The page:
Paul, R-Ky., racked up 31 percent support among the partiers, and the CPAC gang is indeed prone to party.
Sen. Ted Cruz , R-Texas, came in second with 11 percent of the CPAC thumbs-ups, and he will now head west to woo the very serious folks of the Claremont Institute’s Churchill Dinner on Saturday night in Beverly Hills.
Rep. Paul Ryan, R-Wis., is headed to Cedar Rapids on April 11 for Iowa‘s annual Lincoln Dinner, and Sen. Marco Rubio, R-Fla., is fresh from a star turn on the realities of life in Cuba — a tutorial for tottering Tom Harkin, Iowa’s ancient senator who still nurses a flame for Castro’s remade society — and Ukraine-congress-action/”>an op-ed co-authored with Rep. Tom Cotton, R-Ark., on Ukraine, which paired two of the GOP‘s most serious voices.
Everyone is busy, busy, busy, laying groundwork. Except Jeb Bush, Florida’s former governor and first brother.
Where in the world is Jeb? Figuring out, I think, what to do about Common Core.
Last week I interviewed George Will about many things, but specifically about Jeb and Common Core. It is worth reproducing the entire exchange with one of the country’s most respected commentators:
HH: Do you look at Jeb Bush and see someone who can carry that banner, or someone who’s crippled by the name?
GW: Both. I think he has admitted that the name is a handicap because the Bush brand has been damaged. On the other hand, he’s a terrifically talented man who was a governor of a very complicated state, and who as governor devoted a disproportionate share of his time to an extremely important matter, and that is education, grades K-12, which if it fails, everything fails in this country. So he certainly ought to be in the mix.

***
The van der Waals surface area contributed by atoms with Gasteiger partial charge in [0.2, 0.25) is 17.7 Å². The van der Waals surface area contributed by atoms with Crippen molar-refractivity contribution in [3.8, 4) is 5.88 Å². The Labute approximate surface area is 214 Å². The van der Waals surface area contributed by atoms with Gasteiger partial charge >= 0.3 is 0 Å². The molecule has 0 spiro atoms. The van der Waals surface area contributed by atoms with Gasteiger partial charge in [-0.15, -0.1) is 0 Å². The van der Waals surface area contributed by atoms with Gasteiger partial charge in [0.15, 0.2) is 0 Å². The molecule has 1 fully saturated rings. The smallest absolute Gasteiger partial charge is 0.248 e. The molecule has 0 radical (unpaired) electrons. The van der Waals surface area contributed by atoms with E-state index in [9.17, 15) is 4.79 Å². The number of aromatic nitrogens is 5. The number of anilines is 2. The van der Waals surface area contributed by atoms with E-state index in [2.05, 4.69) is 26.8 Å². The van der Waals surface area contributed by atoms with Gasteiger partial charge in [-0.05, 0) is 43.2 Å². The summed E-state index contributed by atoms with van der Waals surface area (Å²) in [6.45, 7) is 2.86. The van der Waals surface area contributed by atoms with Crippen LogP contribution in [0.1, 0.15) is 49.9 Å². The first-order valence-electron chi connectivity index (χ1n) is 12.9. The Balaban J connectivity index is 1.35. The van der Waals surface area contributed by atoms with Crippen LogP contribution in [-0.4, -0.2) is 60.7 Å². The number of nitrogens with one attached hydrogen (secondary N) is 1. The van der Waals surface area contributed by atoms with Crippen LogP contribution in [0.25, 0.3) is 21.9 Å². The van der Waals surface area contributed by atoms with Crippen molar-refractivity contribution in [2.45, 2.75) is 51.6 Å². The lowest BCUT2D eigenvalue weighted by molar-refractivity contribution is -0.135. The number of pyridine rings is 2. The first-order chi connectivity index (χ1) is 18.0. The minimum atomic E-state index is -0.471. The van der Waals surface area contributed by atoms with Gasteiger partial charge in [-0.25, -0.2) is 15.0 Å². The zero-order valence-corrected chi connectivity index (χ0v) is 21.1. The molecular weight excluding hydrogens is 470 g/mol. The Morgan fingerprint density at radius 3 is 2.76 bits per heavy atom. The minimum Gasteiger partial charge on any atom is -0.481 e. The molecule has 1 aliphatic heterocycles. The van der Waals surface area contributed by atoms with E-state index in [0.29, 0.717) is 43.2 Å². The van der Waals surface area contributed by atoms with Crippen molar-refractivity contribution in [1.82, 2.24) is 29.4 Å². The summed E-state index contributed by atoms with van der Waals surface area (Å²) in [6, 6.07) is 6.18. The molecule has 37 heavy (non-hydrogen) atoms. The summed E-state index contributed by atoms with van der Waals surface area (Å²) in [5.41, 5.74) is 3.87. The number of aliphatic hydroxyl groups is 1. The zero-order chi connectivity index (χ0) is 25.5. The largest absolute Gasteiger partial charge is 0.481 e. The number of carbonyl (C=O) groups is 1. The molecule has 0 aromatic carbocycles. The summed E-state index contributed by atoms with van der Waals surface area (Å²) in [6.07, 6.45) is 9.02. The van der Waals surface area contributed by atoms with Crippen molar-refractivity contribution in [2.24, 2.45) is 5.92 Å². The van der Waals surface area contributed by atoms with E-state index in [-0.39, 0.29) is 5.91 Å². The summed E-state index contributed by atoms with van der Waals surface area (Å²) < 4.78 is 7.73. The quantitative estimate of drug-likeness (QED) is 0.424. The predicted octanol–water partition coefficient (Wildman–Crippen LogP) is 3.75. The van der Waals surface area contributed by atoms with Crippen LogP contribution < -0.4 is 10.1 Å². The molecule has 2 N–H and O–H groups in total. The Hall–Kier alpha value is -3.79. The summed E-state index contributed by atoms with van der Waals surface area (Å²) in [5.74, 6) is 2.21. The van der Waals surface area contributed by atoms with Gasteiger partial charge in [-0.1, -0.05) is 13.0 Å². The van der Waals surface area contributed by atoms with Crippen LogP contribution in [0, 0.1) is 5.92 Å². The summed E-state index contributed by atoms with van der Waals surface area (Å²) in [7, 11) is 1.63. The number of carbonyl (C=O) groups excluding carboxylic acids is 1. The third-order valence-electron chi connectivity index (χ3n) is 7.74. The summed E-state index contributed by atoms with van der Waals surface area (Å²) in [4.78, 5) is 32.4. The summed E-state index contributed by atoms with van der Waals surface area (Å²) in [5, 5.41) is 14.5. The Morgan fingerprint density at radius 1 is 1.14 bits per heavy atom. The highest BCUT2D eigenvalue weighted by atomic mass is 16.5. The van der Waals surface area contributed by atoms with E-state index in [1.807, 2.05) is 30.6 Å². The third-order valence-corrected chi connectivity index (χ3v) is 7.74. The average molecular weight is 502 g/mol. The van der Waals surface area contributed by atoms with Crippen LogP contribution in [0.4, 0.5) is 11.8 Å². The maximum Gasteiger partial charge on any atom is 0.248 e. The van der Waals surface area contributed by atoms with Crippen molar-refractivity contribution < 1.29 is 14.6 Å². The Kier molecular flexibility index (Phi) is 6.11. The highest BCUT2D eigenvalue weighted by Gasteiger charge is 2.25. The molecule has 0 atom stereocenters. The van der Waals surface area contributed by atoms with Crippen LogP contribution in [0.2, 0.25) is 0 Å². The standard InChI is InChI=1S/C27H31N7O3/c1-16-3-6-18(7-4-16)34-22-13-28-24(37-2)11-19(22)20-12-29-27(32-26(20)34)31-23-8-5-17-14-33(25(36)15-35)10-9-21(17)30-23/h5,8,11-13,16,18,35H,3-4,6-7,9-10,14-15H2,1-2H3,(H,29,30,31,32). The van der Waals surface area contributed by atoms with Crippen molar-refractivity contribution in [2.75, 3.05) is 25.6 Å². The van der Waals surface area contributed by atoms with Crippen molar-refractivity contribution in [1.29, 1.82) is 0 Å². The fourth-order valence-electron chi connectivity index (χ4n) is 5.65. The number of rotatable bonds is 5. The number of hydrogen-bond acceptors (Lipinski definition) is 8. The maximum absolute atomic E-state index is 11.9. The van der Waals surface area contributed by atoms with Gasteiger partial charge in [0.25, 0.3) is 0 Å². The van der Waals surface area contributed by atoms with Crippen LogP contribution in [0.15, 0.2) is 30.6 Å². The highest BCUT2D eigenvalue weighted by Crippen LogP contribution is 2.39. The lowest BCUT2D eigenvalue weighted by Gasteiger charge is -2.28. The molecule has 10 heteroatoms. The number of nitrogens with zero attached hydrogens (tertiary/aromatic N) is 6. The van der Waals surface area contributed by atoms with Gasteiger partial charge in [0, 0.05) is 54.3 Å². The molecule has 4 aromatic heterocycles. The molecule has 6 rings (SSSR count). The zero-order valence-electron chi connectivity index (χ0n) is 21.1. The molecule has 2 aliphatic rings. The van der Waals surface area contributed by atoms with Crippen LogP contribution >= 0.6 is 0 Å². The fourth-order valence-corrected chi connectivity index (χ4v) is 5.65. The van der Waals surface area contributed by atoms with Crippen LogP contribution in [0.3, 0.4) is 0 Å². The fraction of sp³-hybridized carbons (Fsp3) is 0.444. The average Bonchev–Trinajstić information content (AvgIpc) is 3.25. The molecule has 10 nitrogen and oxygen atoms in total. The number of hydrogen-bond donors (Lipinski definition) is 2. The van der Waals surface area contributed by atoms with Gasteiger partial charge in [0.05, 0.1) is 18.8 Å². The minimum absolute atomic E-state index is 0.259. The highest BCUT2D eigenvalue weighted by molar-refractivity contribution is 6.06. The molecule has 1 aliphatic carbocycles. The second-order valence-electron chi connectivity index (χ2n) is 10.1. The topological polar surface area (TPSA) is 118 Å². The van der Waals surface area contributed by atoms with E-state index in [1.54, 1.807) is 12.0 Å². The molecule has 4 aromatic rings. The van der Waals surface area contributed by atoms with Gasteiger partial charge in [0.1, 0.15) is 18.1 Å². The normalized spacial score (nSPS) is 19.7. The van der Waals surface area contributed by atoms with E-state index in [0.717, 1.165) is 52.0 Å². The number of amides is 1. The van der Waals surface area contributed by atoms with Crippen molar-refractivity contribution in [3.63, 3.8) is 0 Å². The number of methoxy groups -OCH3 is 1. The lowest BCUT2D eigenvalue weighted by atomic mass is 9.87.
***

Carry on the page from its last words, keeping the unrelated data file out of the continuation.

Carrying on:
HH: Have you paid much attention to the Common Core controversy which has got him by the ankles?
GW: I have paid attention to it. I think he’s mistaken. I understand the Common Core people. I know it’s worrying them. They’re right to be worried about the mediocrity of our education. I happen to think, however, that it’s just the thin end of an enormous federal wedge and a terrible mistake.
HH: So what’s your advice to Jeb about that?
GW: Tiptoe away from it. Scott Walker improvidently and early sort-of embraced it, and I think he’s tiptoeing at the moment. You know, when Ronald Reagan convened in 1983 the famous study [A] Nation At Risk …
GW: … it contained a wonderful sentence that’s worth recalling. He said if any foreign power imposed upon us the educational mediocrity we have imposed on ourselves, we would consider it an act of war. So the advocates of the Common Core and we who oppose it are united in understanding we’ve got a problem.
HH: If it is understood as a floor and not a ceiling, and power over it is genuinely local as opposed to federalized, does it then, can it be rebranded and retooled?
GW: I’m skeptical, because I don’t think it can be kept local. And I don’t think it can be kept minimal for two reasons. They say it’s not a curriculum. Well, standards breed the alignment of tests with it, and the alignment of the SAT and the ACT tests. And that in turn requires curricula to be aligned. So you add that to the simple metabolic urge of the Washington bureaucracy to extend its control, and you have dynamite.
The dynamite that is under the presidential ambitions of Jeb Bush. He needs to defuse it, or declare he won’t be running. And soon.